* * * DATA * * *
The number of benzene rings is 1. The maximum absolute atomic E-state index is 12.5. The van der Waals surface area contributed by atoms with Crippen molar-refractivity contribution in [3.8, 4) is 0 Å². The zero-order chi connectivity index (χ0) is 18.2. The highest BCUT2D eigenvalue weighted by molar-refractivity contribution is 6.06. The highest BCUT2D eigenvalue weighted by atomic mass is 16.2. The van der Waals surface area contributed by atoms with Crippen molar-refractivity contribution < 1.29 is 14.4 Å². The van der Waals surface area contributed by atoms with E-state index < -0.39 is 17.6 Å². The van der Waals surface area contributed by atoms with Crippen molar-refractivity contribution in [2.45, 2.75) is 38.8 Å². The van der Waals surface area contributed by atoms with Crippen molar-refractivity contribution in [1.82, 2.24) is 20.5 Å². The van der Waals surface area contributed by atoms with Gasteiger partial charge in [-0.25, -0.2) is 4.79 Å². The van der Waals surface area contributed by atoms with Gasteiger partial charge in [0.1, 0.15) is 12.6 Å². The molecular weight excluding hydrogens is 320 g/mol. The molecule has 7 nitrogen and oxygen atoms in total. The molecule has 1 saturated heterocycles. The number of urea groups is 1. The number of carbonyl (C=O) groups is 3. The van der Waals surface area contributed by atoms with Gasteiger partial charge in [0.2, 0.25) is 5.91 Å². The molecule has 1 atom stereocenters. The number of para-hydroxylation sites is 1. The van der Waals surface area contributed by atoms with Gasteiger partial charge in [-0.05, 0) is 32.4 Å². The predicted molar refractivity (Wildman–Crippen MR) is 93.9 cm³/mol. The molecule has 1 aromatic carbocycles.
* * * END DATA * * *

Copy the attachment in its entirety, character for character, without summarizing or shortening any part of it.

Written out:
The number of benzene rings is 1. The maximum absolute atomic E-state index is 12.5. The van der Waals surface area contributed by atoms with Crippen molar-refractivity contribution in [3.8, 4) is 0 Å². The zero-order chi connectivity index (χ0) is 18.2. The highest BCUT2D eigenvalue weighted by molar-refractivity contribution is 6.06. The highest BCUT2D eigenvalue weighted by atomic mass is 16.2. The van der Waals surface area contributed by atoms with Crippen molar-refractivity contribution < 1.29 is 14.4 Å². The van der Waals surface area contributed by atoms with E-state index < -0.39 is 17.6 Å². The van der Waals surface area contributed by atoms with Crippen molar-refractivity contribution in [2.45, 2.75) is 38.8 Å². The van der Waals surface area contributed by atoms with Crippen molar-refractivity contribution in [1.82, 2.24) is 20.5 Å². The van der Waals surface area contributed by atoms with Gasteiger partial charge in [-0.25, -0.2) is 4.79 Å². The van der Waals surface area contributed by atoms with Gasteiger partial charge in [0.1, 0.15) is 12.6 Å². The molecular weight excluding hydrogens is 320 g/mol. The molecule has 7 nitrogen and oxygen atoms in total. The molecule has 1 saturated heterocycles. The number of urea groups is 1. The number of carbonyl (C=O) groups is 3. The van der Waals surface area contributed by atoms with Gasteiger partial charge in [0.2, 0.25) is 5.91 Å². The molecule has 1 atom stereocenters. The number of para-hydroxylation sites is 1. The van der Waals surface area contributed by atoms with Gasteiger partial charge in [-0.05, 0) is 32.4 Å². The predicted molar refractivity (Wildman–Crippen MR) is 93.9 cm³/mol. The molecule has 1 aromatic carbocycles.